This statute grants the court tremendous discretion in determining how and what testimony is admissible. The judge can virtually permit any number of witnesses to testify to what one child has said. This is an exception to the evidentiary rules concerning hearsay that would generally preclude such testimony in other types of criminal cases. While common sense dictates that no matter how many times a lie is told does not change the fact that it is a lie, the effect that repetitive testimony has on juries is both detrimental and undeniable.


Because of all of the above considerations, the attorney handling the defense of a sexual based charge must be thorough in his investigation and diligent in his preparation. Someone who is accused of an offense of this nature can do himself irreparable harm if he delays in seeking counsel or acts on misguided advice.


Statutory Rape


The reason that statutory rape is addressed separately from all other manners of sex crime is simple. Unlike nearly all other criminal offenses in Georgia, statutory rape is a "strict liability" crime. Strict liability means liability that does not depend on the intent to commit a criminal act. For instance, if a person takes another persons coat mistakenly believing it to be his own, then no crime has been committed. In such a case, the prosecutor would need to prove that the person who took the coat had the intent to steal a coat that did not belong to him and that it was not an innocent mistake. In fact, the prosecutor would have to prove this beyond a reasonable doubt in order to obtain a conviction.


In the case of statutory rape, all that a prosecutor needs to prove to a jury in Georgia is that an accused engaged in sexual intercourse with a person under the age of 16 years. No consideration is given to the fact that some 15-year-olds are more mature than others or that some 12-year-olds physically appear to be 27-years-old. This also means that factors such as consent and force hold no bearing or value to the defense of the charge. The underlying theory is that someone under the age of 16 is legally unable to give consent. In many cases, the resulting conviction can seem downright unjust and severe.
Take for instance the case in which a 25-year-old man enters a bar that does not allow anyone under the age of 21. The man is approached by a woman who appears to be nearly the same age as he is. She then orders an alcoholic beverage from a bartender who asks her for her identification. As she takes it out of her purse, he observes a birthdate on her i.d. that says she is 24-years-old. Later on in the evening, the young woman accompanies this man back to his apartment where the two engage in consensual sexual intercourse. A week later, the police knock on the young man's door and proceed to arrest him on a charge of statutory rape, advising the man that the girl whom he took home was in fact 15-years-old.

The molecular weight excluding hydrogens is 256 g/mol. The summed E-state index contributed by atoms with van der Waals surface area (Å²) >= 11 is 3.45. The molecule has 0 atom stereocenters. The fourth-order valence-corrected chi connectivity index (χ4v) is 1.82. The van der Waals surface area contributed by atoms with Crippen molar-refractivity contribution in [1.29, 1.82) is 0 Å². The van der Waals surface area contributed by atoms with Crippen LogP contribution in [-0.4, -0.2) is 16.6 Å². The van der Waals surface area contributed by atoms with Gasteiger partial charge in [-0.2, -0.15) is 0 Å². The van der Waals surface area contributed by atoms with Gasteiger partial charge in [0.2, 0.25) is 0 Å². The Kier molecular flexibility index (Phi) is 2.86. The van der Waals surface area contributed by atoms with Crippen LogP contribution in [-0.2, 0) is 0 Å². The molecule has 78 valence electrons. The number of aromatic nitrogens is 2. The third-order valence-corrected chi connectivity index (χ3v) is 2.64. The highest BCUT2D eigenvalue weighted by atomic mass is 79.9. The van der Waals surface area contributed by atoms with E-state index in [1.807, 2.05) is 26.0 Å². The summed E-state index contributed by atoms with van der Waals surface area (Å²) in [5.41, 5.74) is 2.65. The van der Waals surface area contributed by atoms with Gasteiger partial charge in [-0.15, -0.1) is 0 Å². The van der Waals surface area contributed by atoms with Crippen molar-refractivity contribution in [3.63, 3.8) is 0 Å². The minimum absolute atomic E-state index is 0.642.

While it is clear from this example that the man had no intent to have sex with someone under the age of 16, or even 24 for that matter, he has committed a crime under Georgia law. All of the circumstances that suggest he was responsible on the night he took the girl home are virtually useless when it comes to his defense in court. All that the prosecution needs to prove his guilt to a jury is the fact that he had sex with the girl and that she was not yet 16 years old. Despite the fact that most jurors would concede that this law is not meant to target people like the man mentioned in my example, the fact that it does is no less tragic.


What might be more disturbing than the fact that statutory rape is a strict liability crime is the punishment that the crime carries. A person convicted of statutory rape is subject to imprisonment for a minimum of 10 years. If the person convicted happens to be under 21-years-old, then he is subject to imprisonment for a minimum of 1 year. Even this lesser punishment for those who commit statutory rape who are also under 21-years-old fails to do justice in cases where two high school children are sexually active and one is 15 while the other is 16.


Recently, there have been several cases in the media where there has been an overwhelming amount of evidence that a female "victim" of statutory rape not only consented to the acts but encouraged them. Despite the public outcry, these cases have not yet had any impact on the laws in this area. Further, because the laws in this area are designed to protect children, it is unlikely that the legislature will take action to change them anytime soon.


DUI


Though DUI is a misdemeanor that might be included in the above list, it is a charge that is pursued so thoroughly by law enforcement that it warrants its own category. The tragic loss of life that is attributable to DUI and media coverage has been distorted in such a manner that communities ranging from local to statewide have cast a net so wide that it commonly ensnares sober drivers who are wrongfully charged.


As a result of public outrage over DUI, drivers who are not intoxicated are often confronted with police officers who are so determined to arrest drunken drivers that almost any driver they pull over will suffice. Due to the level of public outrage, police officers never have to answer for mistakenly arresting a sober driver. These circumstances and the repercussions that a client faces mean that a charge of DUI requires a particularly informed legal defense. Chuck and Dan are diligent when it comes to investigating the facts of each case and keeping current on the intricacies of the law.

 

You can reach us at 404-848-8086